Zantac is the most popular brand name for the active chemical ranitidine. Ranitidine has been shown to be contaminated with a compound that is often a carcinogen. This carcinogen, a substance that is known to cause cancer, is N-Nitrosodimethylamine, and it can cause stomach, liver, and bladder cancer. Read on for more details and what to do if you were exposed to Zantac.
The Problem with Zantac
Zantac’s main problem is the contamination of its main active ingredient, ranitidine. Ranitidine was used to treat peptic ulcers and reduce the risk of ulcers reappearing after treatment. Zantac is just one of the names for ranitidine products. Check your medicine cabinet for any trace of ranitidine because it is all considered contaminated.
The contaminant that corrupted ranitidine is the compound N-Nitrosodimethylamine (NDMA), which is a known carcinogen. This was discovered in September of 2019, which led to a later ban of ranitidine by the FDA.
Originally, the NDMA was thought to be the result of poor storage. However, after more digging, lab techs found NDMA in small amounts in even ranitidine handled perfectly. At this point, it seems like NDMA is a natural development of ranitidine.
NDMA is not just carcinogenic; it is also hepatoxic. Hepatoxicity is the quality that causes problems or failure in the liver. Since Zantac may cause both liver cancer and liver failure, it is essential to drink plenty of water and avoid other toxins like alcohol if you suspect a problem. Liver failure rapidly deteriorates the body.
What to Do If You Took Zantac
The severe consequences of taking NDMA have left many people with life-threatening conditions and piles of medical bills. Many legal professionals have engaged in a Zantac case or two for clients. If you or a loved one have taken Zantac or another ranitidine-based medication, a doctor should be your first visit and a lawyer the second.
FDA Removal of Zantac
The Food and Drug Administration (FDA) released an official statement about ranitidine products on April 1, 2020. The FDA requested that all ranitidine products be immediately withdrawn from the American market. The FDA has also since functionally banned ranitidine from being used in new products in the US.
The FDA cited the presence of NDMA that seemed linked to improper storage. Researchers have continued to try and determine the source of the NDMA since then. Even more concerning than new, properly stored ranitidine is the high levels of NDMA in older samples of Zantac. The FDA recommends safely discarding any medications that contain ranitidine.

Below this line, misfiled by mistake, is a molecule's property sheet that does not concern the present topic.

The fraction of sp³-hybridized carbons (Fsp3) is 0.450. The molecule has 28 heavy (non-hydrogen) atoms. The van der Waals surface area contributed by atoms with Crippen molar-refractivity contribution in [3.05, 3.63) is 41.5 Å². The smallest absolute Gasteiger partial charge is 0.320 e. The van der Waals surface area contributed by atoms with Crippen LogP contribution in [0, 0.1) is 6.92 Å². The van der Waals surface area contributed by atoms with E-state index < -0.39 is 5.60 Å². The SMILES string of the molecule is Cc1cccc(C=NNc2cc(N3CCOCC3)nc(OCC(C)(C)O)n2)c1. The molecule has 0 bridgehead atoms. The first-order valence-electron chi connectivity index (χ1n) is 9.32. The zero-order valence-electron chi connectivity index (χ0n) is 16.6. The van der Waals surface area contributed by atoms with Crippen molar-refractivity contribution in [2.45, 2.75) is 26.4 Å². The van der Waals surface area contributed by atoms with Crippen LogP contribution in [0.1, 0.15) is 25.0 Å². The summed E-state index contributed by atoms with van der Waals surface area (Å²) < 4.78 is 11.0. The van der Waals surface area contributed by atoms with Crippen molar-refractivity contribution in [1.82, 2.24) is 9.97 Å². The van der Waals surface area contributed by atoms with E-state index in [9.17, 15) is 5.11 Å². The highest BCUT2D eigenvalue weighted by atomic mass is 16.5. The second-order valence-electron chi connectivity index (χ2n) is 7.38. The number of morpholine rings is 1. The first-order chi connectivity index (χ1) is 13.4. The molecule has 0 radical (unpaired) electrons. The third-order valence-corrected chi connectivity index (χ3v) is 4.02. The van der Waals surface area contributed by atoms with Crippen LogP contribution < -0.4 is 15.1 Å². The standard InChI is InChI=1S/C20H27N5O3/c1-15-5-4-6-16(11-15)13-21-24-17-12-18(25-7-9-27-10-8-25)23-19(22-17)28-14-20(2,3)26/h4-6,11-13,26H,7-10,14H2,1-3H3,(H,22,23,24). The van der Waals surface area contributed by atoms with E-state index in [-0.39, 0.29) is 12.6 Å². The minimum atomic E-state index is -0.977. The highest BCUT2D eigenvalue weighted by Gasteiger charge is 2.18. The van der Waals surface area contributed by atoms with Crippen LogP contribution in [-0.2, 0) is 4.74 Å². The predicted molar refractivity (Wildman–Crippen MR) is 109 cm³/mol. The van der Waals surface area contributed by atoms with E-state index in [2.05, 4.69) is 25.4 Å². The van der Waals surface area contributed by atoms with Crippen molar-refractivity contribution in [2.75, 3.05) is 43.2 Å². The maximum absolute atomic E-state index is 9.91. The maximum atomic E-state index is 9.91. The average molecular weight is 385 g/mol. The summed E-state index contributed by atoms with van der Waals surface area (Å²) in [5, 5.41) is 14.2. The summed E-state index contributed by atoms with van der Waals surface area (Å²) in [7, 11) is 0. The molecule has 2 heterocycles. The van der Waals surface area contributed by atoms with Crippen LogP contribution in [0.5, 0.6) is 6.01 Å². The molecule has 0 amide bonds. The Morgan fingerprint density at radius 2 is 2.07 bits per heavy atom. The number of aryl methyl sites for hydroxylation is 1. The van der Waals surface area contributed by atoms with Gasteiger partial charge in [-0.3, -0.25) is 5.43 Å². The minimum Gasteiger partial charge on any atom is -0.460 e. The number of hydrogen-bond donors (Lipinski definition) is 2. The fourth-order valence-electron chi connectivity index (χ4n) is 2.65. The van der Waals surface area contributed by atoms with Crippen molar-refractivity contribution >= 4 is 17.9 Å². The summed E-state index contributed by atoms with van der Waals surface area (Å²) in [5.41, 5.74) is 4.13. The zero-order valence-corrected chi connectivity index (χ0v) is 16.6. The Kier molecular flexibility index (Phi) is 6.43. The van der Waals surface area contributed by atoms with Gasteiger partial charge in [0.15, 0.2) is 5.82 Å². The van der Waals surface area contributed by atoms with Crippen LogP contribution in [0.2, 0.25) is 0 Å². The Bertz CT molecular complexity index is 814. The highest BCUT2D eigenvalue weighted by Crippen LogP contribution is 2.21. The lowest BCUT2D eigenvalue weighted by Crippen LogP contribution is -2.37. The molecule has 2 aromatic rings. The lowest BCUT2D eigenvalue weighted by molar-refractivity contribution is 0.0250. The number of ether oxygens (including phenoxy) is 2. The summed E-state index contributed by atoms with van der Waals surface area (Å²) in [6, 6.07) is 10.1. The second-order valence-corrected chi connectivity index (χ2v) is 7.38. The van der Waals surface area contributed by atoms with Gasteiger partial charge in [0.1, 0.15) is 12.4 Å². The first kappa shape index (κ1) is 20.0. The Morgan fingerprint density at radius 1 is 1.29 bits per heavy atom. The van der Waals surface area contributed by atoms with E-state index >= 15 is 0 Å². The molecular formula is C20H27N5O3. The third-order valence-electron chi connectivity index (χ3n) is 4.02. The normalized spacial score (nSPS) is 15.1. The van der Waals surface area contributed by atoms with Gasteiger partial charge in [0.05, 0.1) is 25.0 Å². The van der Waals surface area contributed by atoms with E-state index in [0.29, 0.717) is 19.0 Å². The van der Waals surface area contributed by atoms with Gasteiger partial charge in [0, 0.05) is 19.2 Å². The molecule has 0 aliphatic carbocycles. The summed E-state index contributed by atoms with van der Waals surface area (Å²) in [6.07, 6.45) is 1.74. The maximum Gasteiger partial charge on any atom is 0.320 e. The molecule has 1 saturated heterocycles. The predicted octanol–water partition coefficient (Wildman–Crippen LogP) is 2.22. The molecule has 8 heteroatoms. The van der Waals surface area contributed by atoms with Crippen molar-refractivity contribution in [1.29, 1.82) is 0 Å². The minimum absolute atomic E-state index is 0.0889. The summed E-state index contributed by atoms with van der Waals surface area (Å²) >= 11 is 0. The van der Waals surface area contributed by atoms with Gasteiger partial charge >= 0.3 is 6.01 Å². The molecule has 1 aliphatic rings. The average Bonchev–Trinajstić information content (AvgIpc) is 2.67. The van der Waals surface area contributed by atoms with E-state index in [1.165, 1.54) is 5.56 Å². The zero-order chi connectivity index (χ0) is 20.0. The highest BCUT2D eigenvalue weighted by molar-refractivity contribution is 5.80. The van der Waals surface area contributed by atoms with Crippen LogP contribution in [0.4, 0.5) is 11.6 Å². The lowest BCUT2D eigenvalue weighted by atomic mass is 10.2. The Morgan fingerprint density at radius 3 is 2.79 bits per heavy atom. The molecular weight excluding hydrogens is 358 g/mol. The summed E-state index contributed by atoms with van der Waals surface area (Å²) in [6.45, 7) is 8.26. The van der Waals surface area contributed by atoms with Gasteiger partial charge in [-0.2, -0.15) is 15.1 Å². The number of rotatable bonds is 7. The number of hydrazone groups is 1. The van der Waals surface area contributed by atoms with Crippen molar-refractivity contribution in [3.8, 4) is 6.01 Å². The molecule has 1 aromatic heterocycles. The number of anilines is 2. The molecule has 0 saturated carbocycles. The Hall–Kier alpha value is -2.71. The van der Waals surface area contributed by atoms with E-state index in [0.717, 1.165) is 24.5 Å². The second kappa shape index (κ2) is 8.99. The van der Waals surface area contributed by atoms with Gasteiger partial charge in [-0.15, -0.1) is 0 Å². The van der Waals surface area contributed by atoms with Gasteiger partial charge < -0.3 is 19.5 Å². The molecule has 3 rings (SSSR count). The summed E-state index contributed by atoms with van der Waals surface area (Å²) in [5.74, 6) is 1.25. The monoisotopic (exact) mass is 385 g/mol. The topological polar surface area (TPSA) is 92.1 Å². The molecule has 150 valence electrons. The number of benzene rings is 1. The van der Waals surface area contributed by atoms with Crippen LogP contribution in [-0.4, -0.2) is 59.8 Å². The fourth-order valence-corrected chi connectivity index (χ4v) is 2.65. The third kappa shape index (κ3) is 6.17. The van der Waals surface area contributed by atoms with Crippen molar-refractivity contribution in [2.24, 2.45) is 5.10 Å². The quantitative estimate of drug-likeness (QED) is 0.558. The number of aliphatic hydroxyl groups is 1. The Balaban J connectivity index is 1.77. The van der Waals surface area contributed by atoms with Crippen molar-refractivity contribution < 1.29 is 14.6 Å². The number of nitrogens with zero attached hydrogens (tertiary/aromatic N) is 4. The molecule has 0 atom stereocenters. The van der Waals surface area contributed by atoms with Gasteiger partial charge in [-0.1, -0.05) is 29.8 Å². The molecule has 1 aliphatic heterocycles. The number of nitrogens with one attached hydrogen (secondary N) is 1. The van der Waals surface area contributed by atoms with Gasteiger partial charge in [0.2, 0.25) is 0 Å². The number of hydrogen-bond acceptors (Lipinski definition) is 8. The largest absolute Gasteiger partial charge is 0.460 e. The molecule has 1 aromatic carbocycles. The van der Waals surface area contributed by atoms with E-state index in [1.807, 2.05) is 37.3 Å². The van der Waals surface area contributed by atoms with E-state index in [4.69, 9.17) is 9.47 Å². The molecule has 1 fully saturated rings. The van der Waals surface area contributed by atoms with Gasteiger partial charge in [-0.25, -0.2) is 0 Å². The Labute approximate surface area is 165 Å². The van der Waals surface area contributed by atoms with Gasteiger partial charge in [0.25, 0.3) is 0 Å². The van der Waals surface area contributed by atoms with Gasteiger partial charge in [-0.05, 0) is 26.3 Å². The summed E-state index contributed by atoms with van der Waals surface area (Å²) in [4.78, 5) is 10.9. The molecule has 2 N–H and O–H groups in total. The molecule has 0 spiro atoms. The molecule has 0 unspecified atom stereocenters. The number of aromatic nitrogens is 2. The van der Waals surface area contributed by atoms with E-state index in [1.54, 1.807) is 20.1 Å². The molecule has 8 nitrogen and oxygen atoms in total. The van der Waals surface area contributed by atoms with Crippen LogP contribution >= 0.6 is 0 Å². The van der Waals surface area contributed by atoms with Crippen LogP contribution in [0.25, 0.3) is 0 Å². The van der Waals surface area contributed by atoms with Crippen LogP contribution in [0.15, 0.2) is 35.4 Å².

Types of Cancer Zantac May Cause
Zantac, through the contaminant N-Nitrosodimethylamine (NDMA), is known to cause at least three types of cancer. These are bladder, stomach, and liver cancer. Here are some of the early warning signs of each type.
Some signs that are almost universal among forms of cancer include loss of appetite or unexplained weight loss. Nausea and fatigue can also be early signs of serious medical conditions.
Unexplained changes in bladder habits can be an early warning sign of bladder cancer. Pain in your lower back on one side and being unable to urinate are symptoms of a more advanced threat. Check with a medical professional also if you have pain during urination for more than a few days.
Stomach cancer is signaled by many common symptoms that are shared by other stomach problems, so do not be alarmed until you seek a professional opinion. Vomiting, diarrhea or constipation, and pain in the abdomen are all indicators that something is wrong.
Liver cancer has fewer obvious signs than other types of cancer. Generally, liver cancer will cause weakness and fatigue, and appetite loss. A good rule of thumb is that any sign of jaundice means something is amiss in the liver. Jaundice is demonstrated through a yellow discoloration of the skin and the whites of your eyes.
Early detection saves lives; seek medical help if you suspect anything is wrong. And if you or a family member has had one of these types of cancer and took Zantac, seek legal help.
About the Author
Samantha Alvord is a legal expert and a passionate writer who works tirelessly to inform people about the field of personal injury, her area of specialty. She has a talent for making complex legal concepts accessible to the public. It is Samantha’s goal to present a clear and structured piece to the reader, which can easily be used as a guide to solving legal matters.